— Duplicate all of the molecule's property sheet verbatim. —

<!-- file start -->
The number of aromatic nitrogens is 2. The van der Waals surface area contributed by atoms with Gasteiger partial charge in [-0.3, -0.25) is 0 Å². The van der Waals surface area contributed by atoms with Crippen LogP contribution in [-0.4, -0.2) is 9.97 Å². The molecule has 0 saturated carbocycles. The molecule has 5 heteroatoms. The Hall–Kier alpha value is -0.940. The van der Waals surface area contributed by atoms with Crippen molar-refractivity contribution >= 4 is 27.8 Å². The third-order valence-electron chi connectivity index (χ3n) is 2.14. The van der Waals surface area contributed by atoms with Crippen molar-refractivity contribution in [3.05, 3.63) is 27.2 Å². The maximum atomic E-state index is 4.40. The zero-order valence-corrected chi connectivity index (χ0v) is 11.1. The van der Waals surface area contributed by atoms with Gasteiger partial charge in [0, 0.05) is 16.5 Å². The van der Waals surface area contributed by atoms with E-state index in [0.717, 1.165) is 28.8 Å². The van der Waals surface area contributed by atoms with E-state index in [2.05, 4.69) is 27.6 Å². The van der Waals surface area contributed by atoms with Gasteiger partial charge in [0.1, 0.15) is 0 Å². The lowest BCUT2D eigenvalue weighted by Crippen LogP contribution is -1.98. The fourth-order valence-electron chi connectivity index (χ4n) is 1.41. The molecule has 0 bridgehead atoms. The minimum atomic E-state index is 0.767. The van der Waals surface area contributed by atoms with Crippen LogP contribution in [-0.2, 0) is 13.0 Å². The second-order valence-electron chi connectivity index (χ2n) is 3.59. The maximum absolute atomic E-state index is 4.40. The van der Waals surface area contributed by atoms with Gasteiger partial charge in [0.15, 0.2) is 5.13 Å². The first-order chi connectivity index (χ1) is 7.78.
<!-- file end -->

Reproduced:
The number of aromatic nitrogens is 2. The van der Waals surface area contributed by atoms with Gasteiger partial charge in [-0.3, -0.25) is 0 Å². The van der Waals surface area contributed by atoms with Crippen LogP contribution in [-0.4, -0.2) is 9.97 Å². The molecule has 0 saturated carbocycles. The molecule has 5 heteroatoms. The Hall–Kier alpha value is -0.940. The van der Waals surface area contributed by atoms with Crippen molar-refractivity contribution >= 4 is 27.8 Å². The third-order valence-electron chi connectivity index (χ3n) is 2.14. The van der Waals surface area contributed by atoms with Crippen molar-refractivity contribution in [3.05, 3.63) is 27.2 Å². The maximum atomic E-state index is 4.40. The zero-order valence-corrected chi connectivity index (χ0v) is 11.1. The van der Waals surface area contributed by atoms with Gasteiger partial charge in [0, 0.05) is 16.5 Å². The van der Waals surface area contributed by atoms with E-state index in [0.717, 1.165) is 28.8 Å². The van der Waals surface area contributed by atoms with E-state index in [2.05, 4.69) is 27.6 Å². The van der Waals surface area contributed by atoms with Gasteiger partial charge in [0.1, 0.15) is 0 Å². The lowest BCUT2D eigenvalue weighted by Crippen LogP contribution is -1.98. The fourth-order valence-electron chi connectivity index (χ4n) is 1.41. The molecule has 0 bridgehead atoms. The minimum atomic E-state index is 0.767. The van der Waals surface area contributed by atoms with Crippen LogP contribution in [-0.2, 0) is 13.0 Å². The second-order valence-electron chi connectivity index (χ2n) is 3.59. The maximum absolute atomic E-state index is 4.40. The van der Waals surface area contributed by atoms with Gasteiger partial charge in [0.15, 0.2) is 5.13 Å². The first-order chi connectivity index (χ1) is 7.78.